PITTSBURGH - Too much information might not translate into a low-calorie lunch.
A Carnegie Mellon University study reveals that while people benefit from the calorie listings on McDonald's menu items, providing them with recommended daily and mealtime calorie allowances had an unexpected result.
It appeared "to promote a slight increase in calorie intake," the report says.
The study of 1,121 adults who provided receipts and completed surveys upon exiting McDonald's locations in Manhattan and Brooklyn, N.Y., was published online July 18 in the American Journal of Public Health. Julie Downs, associate research professor of social and decision sciences at CMU, led the study.
"Most people are not going in and doing very specific math to figure out how many calories for each meal they should have," she said. They are focusing on the entree only or deciding if they eat more now, they will eat less later.
It was thought that more information would lead to fewer calories and better food choices in the battle against obesity. The study also highlights the difficulty in providing effective tools to persuade people to cut calories and lose weight in a nation where more than a third of the population is obese and more than another third is overweight.
"Restaurant meals are a natural target for policy interventions aimed at containing obesity," the study says. "They have accounted for a growing fraction of calorie intake over time, and at the individual level, obesity is positively associated specifically with patronage of fast-food restaurants."
Restaurants such as McDonald's "are especially popular with low-income individuals, who have a higher risk of obesity, and encourage additional calorie consumption by promoting larger meals" at minimal additional cost. Last September, McDonald's announced it would provide calorie totals on its menus.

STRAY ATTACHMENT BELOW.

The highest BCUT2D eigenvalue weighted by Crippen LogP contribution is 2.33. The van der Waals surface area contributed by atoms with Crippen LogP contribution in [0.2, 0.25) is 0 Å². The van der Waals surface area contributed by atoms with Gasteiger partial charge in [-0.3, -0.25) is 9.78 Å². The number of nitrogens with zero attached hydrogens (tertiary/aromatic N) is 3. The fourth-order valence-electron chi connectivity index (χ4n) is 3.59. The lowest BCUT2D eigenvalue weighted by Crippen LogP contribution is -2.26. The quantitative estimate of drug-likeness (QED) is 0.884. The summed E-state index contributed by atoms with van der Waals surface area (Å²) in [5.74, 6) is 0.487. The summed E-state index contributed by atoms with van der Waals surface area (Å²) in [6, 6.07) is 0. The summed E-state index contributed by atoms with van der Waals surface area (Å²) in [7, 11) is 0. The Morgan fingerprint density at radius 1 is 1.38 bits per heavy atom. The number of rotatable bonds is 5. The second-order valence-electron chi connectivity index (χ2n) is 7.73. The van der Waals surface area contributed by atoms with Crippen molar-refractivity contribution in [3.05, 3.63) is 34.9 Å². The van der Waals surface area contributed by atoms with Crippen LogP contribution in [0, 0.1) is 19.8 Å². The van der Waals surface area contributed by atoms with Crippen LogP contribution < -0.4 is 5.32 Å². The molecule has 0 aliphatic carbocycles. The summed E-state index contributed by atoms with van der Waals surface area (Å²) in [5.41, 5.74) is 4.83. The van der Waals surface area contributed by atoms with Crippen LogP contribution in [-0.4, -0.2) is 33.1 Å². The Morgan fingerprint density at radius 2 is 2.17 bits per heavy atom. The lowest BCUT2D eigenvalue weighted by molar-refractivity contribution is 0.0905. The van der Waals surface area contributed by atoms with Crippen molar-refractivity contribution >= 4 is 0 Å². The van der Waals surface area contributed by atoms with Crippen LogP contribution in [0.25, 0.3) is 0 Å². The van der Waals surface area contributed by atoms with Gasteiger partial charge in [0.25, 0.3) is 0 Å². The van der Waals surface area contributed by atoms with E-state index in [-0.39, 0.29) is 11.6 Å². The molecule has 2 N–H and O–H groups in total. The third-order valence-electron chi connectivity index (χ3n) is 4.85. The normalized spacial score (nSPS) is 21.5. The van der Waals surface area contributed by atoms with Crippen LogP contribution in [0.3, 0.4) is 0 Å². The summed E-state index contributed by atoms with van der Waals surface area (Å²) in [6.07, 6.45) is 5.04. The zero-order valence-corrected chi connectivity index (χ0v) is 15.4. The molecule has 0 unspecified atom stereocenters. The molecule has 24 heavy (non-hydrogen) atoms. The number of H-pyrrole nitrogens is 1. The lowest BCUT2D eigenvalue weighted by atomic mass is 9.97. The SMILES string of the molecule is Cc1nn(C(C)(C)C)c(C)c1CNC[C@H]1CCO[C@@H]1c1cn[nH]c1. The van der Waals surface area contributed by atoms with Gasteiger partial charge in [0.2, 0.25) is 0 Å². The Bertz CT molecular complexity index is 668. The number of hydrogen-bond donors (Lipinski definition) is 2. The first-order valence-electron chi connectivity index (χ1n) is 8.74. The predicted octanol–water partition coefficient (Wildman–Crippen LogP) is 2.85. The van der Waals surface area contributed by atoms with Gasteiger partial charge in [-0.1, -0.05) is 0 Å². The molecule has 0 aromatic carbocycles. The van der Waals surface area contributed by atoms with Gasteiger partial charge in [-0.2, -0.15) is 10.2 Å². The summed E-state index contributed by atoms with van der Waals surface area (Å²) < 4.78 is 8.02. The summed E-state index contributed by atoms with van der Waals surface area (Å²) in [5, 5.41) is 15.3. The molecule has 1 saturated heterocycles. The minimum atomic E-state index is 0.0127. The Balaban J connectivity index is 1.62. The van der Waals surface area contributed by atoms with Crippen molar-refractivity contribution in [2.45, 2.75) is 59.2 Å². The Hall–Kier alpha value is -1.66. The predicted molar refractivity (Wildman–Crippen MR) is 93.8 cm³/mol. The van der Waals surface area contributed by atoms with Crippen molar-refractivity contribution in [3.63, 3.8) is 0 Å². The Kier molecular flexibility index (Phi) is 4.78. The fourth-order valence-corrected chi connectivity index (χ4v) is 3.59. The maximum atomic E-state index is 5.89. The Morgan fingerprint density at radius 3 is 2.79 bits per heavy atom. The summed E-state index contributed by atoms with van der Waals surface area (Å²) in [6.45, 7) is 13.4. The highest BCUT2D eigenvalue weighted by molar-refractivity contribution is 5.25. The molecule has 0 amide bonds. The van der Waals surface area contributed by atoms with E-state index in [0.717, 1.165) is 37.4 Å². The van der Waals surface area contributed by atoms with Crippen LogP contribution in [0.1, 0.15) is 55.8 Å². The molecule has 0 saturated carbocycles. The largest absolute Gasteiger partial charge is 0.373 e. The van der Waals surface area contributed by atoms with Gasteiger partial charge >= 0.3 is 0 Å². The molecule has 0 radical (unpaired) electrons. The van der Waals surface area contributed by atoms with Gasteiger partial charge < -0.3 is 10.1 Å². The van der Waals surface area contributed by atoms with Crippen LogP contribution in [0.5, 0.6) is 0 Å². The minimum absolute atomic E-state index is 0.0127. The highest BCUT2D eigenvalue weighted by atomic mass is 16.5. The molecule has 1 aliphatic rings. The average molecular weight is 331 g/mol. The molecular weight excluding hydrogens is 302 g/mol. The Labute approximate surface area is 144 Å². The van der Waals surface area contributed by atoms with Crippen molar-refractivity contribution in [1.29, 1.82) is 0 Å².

With a Big Mac having 550 calories, and a recommended lunchtime calorie intake of 650 for women and 800 for men, the person might buy the sandwich and think there's wiggle room to add fries and a sugary beverage. But fries add 230 calories and the drink adds another 170, for a total intake of 950 calories, which far outstrips recommendations for either gender. One third of study participants with access to the recommendations purchased lunches exceeding 1,000 calories.
Recommendations, the study said, "can provide a false sense of staying within the calorie allowance, which could license larger purchases and allow consumers to ignore the calorie load of other components of the meal."
Providing incentives for people to choose healthier menu items could help, such as providing a discount for a combo meal that includes water or a diet drink, the study says. Calorie listings alone do benefit people interested in weight control.